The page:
2. Set your next destination. Too often in our therapy-laden culture, interior work like I am alluding to above is segregated from the real days of life that surround it. “Finding your passion,” “Remembering your spirit,” and “Trusting your heart,” all infamous sayings, have historically had nothing to do with how you wake up on Tuesday, how you parent your children, whether your pursue that next promotion or how you relate to the neighbors around the cul-de-sac.  To call this tragic is an understatement. The divorce between our internal lives and external lives is so severe that most don’t even recognize it. But I see its results.  Our practical lives become more automatonic: keeping schedules, meeting deadlines, medicating literally and figuratively, telling the same stories over and over. Our inner lives become a soup of fantasy and regret, remixing stories of all of our coulda/shouldas with their counterpart what-if flights into dreamlives and imagined escapes promised by every fairly-compensated marketing manager on the planet.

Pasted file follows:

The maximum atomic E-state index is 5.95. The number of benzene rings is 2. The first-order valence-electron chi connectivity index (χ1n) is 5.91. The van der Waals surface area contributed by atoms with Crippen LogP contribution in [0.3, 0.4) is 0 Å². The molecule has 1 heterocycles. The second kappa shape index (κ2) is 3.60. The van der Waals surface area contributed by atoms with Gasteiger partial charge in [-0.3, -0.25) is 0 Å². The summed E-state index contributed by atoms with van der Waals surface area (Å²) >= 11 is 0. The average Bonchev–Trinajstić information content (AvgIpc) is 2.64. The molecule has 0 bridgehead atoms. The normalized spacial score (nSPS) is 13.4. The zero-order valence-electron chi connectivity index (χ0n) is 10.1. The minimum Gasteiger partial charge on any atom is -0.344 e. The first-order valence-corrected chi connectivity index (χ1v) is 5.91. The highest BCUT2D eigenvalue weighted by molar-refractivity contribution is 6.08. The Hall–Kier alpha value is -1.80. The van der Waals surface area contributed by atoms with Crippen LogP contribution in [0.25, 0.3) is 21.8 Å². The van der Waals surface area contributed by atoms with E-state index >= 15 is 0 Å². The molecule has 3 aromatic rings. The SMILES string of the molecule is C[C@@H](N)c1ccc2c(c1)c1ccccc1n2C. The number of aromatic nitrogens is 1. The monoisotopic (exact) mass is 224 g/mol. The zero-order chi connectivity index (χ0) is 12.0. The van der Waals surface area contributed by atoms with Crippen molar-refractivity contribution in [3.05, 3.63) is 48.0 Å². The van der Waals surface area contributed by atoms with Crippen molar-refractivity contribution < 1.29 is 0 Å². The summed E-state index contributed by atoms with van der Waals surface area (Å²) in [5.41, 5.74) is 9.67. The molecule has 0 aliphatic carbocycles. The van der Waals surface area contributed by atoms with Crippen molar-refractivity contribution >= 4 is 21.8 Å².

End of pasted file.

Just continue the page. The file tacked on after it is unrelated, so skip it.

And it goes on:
We can heal. We can come alive. We can get better.

I invite you into the deeper journey. One into your very heart—a place of passion, wounds, resonant narrative, wants and the like—out through your daily habits, actions, personality quirks and rhythms of life and into a legitimate recognizable legacy of love embedded into your relationships, work and recreation.

We can stop wishing for the Instragram lives of our fantasies, stop promising that one day things will get better.